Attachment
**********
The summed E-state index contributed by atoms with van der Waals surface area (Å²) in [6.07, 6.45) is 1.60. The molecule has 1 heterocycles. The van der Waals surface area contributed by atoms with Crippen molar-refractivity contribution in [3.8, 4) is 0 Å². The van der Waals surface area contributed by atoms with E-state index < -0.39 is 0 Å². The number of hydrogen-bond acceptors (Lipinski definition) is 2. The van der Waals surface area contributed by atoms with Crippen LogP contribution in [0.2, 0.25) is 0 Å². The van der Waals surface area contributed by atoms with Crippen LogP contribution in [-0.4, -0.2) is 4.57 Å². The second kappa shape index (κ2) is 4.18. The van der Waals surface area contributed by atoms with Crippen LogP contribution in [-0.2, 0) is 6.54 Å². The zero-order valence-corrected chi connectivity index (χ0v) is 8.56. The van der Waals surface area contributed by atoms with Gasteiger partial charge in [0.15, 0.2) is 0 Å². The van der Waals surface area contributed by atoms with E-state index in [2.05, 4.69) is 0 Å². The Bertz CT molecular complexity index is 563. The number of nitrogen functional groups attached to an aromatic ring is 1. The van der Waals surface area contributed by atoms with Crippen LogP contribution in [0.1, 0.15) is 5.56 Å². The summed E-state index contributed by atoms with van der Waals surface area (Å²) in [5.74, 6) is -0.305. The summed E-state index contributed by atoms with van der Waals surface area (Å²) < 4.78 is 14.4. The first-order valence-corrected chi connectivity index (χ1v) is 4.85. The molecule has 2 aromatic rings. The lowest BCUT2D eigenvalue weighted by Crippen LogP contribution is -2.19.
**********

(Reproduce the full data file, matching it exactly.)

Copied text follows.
The summed E-state index contributed by atoms with van der Waals surface area (Å²) in [6.07, 6.45) is 1.60. The molecule has 1 heterocycles. The van der Waals surface area contributed by atoms with Crippen molar-refractivity contribution in [3.8, 4) is 0 Å². The van der Waals surface area contributed by atoms with E-state index < -0.39 is 0 Å². The number of hydrogen-bond acceptors (Lipinski definition) is 2. The van der Waals surface area contributed by atoms with Crippen LogP contribution in [0.2, 0.25) is 0 Å². The van der Waals surface area contributed by atoms with Crippen LogP contribution in [-0.4, -0.2) is 4.57 Å². The second kappa shape index (κ2) is 4.18. The van der Waals surface area contributed by atoms with Crippen LogP contribution in [-0.2, 0) is 6.54 Å². The zero-order valence-corrected chi connectivity index (χ0v) is 8.56. The van der Waals surface area contributed by atoms with Gasteiger partial charge in [0.15, 0.2) is 0 Å². The van der Waals surface area contributed by atoms with E-state index in [2.05, 4.69) is 0 Å². The Bertz CT molecular complexity index is 563. The number of nitrogen functional groups attached to an aromatic ring is 1. The van der Waals surface area contributed by atoms with Crippen LogP contribution in [0.1, 0.15) is 5.56 Å². The summed E-state index contributed by atoms with van der Waals surface area (Å²) in [5.74, 6) is -0.305. The summed E-state index contributed by atoms with van der Waals surface area (Å²) < 4.78 is 14.4. The first-order valence-corrected chi connectivity index (χ1v) is 4.85. The molecule has 2 aromatic rings. The lowest BCUT2D eigenvalue weighted by Crippen LogP contribution is -2.19.